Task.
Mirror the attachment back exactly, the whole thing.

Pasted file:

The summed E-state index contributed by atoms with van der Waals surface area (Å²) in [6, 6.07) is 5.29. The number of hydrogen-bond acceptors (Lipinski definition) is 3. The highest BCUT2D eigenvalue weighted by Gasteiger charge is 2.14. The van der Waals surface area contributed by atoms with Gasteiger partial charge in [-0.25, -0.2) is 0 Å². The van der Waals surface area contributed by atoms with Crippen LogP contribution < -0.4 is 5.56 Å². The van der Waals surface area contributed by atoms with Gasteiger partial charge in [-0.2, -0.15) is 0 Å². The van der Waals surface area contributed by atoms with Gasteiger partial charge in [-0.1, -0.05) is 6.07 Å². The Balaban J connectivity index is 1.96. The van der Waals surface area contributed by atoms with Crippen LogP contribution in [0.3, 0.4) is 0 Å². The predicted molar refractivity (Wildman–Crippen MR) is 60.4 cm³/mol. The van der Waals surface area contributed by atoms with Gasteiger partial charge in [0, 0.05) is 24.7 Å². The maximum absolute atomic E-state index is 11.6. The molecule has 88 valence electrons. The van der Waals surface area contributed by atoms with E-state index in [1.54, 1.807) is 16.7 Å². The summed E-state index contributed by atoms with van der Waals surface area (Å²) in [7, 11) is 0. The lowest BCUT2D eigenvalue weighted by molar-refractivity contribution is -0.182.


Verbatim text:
The summed E-state index contributed by atoms with van der Waals surface area (Å²) in [6, 6.07) is 5.29. The number of hydrogen-bond acceptors (Lipinski definition) is 3. The highest BCUT2D eigenvalue weighted by Gasteiger charge is 2.14. The van der Waals surface area contributed by atoms with Gasteiger partial charge in [-0.25, -0.2) is 0 Å². The van der Waals surface area contributed by atoms with Crippen LogP contribution < -0.4 is 5.56 Å². The van der Waals surface area contributed by atoms with Gasteiger partial charge in [-0.2, -0.15) is 0 Å². The van der Waals surface area contributed by atoms with Gasteiger partial charge in [-0.1, -0.05) is 6.07 Å². The Balaban J connectivity index is 1.96. The van der Waals surface area contributed by atoms with Crippen LogP contribution in [0.3, 0.4) is 0 Å². The predicted molar refractivity (Wildman–Crippen MR) is 60.4 cm³/mol. The van der Waals surface area contributed by atoms with Gasteiger partial charge in [0, 0.05) is 24.7 Å². The maximum absolute atomic E-state index is 11.6. The molecule has 88 valence electrons. The van der Waals surface area contributed by atoms with E-state index in [1.54, 1.807) is 16.7 Å². The summed E-state index contributed by atoms with van der Waals surface area (Å²) in [7, 11) is 0. The lowest BCUT2D eigenvalue weighted by molar-refractivity contribution is -0.182.